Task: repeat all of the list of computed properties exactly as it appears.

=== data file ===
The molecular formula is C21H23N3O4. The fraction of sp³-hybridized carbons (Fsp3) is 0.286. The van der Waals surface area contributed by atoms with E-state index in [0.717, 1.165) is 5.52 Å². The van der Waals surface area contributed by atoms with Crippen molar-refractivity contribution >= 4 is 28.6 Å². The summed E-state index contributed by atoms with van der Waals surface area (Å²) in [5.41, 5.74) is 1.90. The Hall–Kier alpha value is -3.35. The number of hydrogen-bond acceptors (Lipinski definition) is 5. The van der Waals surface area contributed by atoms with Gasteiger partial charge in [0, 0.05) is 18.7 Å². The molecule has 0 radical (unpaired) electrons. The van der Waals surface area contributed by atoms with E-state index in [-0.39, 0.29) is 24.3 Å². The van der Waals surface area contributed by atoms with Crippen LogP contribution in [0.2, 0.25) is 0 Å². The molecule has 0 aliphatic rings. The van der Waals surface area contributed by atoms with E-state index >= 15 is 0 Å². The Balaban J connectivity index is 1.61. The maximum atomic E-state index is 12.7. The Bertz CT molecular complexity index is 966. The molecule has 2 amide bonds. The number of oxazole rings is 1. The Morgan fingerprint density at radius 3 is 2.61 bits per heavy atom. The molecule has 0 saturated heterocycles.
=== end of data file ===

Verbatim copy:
The molecular formula is C21H23N3O4. The fraction of sp³-hybridized carbons (Fsp3) is 0.286. The van der Waals surface area contributed by atoms with E-state index in [0.717, 1.165) is 5.52 Å². The van der Waals surface area contributed by atoms with Crippen molar-refractivity contribution >= 4 is 28.6 Å². The summed E-state index contributed by atoms with van der Waals surface area (Å²) in [5.41, 5.74) is 1.90. The Hall–Kier alpha value is -3.35. The number of hydrogen-bond acceptors (Lipinski definition) is 5. The van der Waals surface area contributed by atoms with Gasteiger partial charge in [0, 0.05) is 18.7 Å². The molecule has 0 radical (unpaired) electrons. The van der Waals surface area contributed by atoms with E-state index in [-0.39, 0.29) is 24.3 Å². The van der Waals surface area contributed by atoms with Crippen LogP contribution in [0.2, 0.25) is 0 Å². The molecule has 0 aliphatic rings. The van der Waals surface area contributed by atoms with E-state index >= 15 is 0 Å². The Balaban J connectivity index is 1.61. The maximum atomic E-state index is 12.7. The Bertz CT molecular complexity index is 966. The molecule has 2 amide bonds. The number of oxazole rings is 1. The Morgan fingerprint density at radius 3 is 2.61 bits per heavy atom. The molecule has 0 saturated heterocycles.